In part 2, we learned that:
- Only a small portion of RSS485 to TTL chips support automatic direction control. The majority of the chips need to be controlled by R̅E̅ and DE pin.
- The SP3485 uses much less power than the MAX13487 in a 3.3v setup.
- Most of the non-auto direction control modules you can buy, use a not gate as flow control.
Let’s take a closer look at how a not gate managed to control the flow direction in the XY-017 module. And then I modified the schematic a bit for easier understanding.
The TX signal goes through two not-gate and to DI pin. RO data also goes through two not-gate and to RX. The two not-gate could reform the signal and sharpen the edge, especially when we are driving an LED in this module.
The following oscilloscope graph recorded the signal of 74HC04 Pin 10 (which is the also same as pin DI) versus RS485+. The left part is the MCU asking for the holding resistor value and the right part is the reply from the sensor. There is a short voltage vibration during transitioning. The transition has to be located before the reply of the sensor. The sensor takes around 1ms before replying.
For the R̅E̅ and DI, the signal is latched by C4 (20nF ceramic cap). C4 is charged via R7 and discharged via D3 (there is no current flow into Pin 13), so the discharge rate is much faster than the charging rate. When Pin 10 is high, C4 gets charged. When Pin 10 is low, C4 discharges.
Take a closer look at pin 13 and the inverted output pin 12, we see that the 74ch04 inverts the signal when the input is around 1.3V.
The charging and discharge time has to be set up within the range for a correct latching time of R̅E̅ and DE. Or otherwise, the signal will be disturbed. For a too small capacitor, I changed the capacitor from 32nF to 1nF. R̅E̅ and DE changed state when the requesting message is not yet finished.
As a result, the 485+ 485- are pulled to neutral, and the difference between 485+ and 485- becomes zero (bus idling state). Although the sensor can still understand the message and make a reply.
And here is a zoomed-in capture.
If a too large capacitor is chosen, the transition will occur during the sensor reply signal and disturb the message. As a result, the MCU cannot understand the reply. ***In later time, I will switch to a Schmitt trigger inverter to check any improvement***
Auto direction control by transistor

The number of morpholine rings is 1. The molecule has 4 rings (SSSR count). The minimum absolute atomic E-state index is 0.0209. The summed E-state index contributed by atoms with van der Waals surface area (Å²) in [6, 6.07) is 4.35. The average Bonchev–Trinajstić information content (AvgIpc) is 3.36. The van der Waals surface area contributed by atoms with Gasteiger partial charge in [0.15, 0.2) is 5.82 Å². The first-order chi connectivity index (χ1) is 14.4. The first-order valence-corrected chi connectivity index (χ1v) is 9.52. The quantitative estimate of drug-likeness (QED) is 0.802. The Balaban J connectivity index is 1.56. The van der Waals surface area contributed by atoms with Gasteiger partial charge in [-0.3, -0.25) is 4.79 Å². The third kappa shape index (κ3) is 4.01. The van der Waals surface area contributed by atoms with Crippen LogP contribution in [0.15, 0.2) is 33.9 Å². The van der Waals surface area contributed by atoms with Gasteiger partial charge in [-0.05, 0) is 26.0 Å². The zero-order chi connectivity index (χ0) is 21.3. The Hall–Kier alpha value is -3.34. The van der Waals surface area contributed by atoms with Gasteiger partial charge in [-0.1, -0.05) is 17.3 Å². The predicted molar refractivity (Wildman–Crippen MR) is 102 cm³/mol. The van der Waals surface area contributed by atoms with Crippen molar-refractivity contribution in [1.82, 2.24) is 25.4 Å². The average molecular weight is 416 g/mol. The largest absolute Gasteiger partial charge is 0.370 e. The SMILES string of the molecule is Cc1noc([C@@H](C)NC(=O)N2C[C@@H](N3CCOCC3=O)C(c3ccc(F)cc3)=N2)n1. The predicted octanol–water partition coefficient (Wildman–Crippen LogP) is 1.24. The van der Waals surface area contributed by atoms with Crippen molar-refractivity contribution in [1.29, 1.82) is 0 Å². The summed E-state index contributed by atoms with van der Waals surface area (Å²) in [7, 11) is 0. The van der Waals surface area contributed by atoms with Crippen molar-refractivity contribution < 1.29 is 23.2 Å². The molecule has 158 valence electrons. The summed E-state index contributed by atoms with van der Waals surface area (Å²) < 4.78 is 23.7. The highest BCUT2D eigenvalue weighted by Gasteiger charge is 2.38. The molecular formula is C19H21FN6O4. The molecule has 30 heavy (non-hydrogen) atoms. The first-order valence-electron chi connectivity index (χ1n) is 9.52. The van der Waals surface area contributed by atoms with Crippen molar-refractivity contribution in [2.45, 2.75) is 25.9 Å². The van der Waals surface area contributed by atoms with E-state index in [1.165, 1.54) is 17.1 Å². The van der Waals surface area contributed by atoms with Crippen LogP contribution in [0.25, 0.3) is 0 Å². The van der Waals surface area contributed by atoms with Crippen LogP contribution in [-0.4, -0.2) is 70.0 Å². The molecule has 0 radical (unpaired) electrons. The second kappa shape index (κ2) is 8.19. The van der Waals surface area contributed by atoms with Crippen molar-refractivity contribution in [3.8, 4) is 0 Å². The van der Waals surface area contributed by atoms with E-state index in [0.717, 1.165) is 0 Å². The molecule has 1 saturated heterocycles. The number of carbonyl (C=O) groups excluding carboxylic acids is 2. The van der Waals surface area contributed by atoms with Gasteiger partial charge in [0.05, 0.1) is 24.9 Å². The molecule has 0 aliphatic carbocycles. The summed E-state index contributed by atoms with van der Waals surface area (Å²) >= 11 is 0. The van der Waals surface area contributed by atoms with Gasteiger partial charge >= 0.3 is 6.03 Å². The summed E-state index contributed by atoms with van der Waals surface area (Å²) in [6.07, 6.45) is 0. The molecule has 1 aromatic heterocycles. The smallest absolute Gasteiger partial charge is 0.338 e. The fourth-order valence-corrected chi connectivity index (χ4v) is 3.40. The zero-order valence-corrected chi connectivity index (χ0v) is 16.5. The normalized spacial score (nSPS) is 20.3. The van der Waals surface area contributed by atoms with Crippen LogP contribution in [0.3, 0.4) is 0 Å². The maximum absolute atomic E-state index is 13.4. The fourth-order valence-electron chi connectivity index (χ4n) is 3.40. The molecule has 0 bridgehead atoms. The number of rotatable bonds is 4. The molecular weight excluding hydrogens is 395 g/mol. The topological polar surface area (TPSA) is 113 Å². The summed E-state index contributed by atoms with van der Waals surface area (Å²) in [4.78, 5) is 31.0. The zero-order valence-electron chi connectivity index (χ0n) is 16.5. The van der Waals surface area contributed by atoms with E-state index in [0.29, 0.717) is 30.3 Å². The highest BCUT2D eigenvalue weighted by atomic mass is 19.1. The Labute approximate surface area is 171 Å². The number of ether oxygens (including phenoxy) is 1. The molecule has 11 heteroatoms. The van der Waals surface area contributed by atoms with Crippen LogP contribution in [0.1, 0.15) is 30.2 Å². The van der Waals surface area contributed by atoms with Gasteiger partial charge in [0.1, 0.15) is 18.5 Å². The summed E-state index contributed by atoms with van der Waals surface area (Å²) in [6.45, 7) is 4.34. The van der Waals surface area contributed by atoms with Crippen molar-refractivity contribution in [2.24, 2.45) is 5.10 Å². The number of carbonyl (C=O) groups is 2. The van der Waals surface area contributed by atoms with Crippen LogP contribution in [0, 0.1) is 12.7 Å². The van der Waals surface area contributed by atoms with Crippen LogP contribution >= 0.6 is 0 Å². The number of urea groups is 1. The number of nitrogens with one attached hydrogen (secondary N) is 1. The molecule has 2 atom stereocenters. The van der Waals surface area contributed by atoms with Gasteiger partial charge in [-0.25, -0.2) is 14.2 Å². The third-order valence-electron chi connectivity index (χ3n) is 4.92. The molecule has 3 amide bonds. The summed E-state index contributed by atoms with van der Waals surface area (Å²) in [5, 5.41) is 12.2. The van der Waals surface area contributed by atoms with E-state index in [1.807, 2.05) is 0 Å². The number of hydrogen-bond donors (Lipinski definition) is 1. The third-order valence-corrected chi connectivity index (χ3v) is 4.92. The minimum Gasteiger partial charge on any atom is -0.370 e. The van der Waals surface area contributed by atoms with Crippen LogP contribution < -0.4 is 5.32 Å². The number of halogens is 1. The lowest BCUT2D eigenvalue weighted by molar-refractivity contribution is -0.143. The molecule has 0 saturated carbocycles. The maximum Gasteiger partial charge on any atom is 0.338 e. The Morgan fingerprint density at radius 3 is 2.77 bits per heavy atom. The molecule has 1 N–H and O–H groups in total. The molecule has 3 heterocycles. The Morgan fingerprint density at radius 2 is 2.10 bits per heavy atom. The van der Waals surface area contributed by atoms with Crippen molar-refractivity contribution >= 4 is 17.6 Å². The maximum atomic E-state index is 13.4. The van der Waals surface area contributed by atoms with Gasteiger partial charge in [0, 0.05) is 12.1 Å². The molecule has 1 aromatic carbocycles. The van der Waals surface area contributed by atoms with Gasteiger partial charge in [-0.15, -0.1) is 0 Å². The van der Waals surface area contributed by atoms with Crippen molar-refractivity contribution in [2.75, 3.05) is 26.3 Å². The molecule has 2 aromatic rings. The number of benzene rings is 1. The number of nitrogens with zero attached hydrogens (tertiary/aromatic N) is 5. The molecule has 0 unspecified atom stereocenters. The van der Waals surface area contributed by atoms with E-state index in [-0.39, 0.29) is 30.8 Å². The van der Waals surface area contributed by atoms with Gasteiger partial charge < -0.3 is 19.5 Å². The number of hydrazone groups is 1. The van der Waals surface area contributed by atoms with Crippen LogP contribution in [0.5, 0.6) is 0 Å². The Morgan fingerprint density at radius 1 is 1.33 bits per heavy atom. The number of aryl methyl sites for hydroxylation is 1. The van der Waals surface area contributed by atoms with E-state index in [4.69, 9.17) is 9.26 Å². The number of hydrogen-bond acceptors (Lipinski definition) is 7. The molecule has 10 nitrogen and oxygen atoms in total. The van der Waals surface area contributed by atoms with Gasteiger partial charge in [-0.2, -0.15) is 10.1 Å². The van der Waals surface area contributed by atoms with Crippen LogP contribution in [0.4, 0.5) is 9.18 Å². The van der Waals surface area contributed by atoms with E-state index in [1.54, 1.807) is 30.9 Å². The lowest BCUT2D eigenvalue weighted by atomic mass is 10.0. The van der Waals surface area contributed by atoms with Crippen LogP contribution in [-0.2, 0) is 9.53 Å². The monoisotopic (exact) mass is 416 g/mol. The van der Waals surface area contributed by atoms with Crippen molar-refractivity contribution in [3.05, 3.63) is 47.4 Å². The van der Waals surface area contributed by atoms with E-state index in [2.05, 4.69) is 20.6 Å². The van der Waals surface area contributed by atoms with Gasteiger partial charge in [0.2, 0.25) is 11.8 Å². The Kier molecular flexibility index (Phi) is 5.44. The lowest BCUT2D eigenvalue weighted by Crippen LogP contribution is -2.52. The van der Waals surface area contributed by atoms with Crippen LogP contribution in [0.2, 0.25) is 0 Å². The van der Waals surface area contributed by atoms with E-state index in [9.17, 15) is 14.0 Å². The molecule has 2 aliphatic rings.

On the other hand, we could use a PNP transistor as a not gate to control the flow.
MCU sending data
When TX is high, R̅E̅ and DE are low, SP3485 enters receiving mode. When TX is 1, the transistor activates, R̅E̅ and DE pull low, SP3485 output enters high-Z mode (high impedance mode), which means, the output is floating. When the output is floating, the bus line B- will be pulled down to ground while A+ pulled up to Vcc. So when TX is 1, A+ line is 1 and B- line is 0.
When TX is 0, the transistor is off, R̅E̅ and DE pull high. When DE is 1 and DI is 0, B- outputs 1, and A+ outputs 0. So when TX is 0, the 485 line is 0.
MCU receiving data
When the MCU is receiving data, the TX line is pulled 1, R̅E̅ and DE are 0, SP3485 enters receiving mode and transceives the 485 data to MCU.
Appendix: power consumption of Sipex SP3485 and Texas Instruments SN74HC04N
The following is using a Sipex SP3485 chip with Texas Instruments SN74HC04N hex inverter. The Sipex SP3485 does not feature a low power shutdown mode. So this module cannot drop to μA level consumption, please consider Sipex SP3481 or MaxLinear SP3485 if you need a low power mode. In this circuit board, all the pull-down and pull-up resistors are changed to 100k to minimize power loss.
Average transmission current: 4.47mA (requesting: 10.8mA, replying:653.7μA)
Average idling current: 182.86μA
However, the drawback of using such a weak pull-up is that the signal will be much noisier. The good news is that RS485 calculate the difference between AB line, as a result, they compensate each other.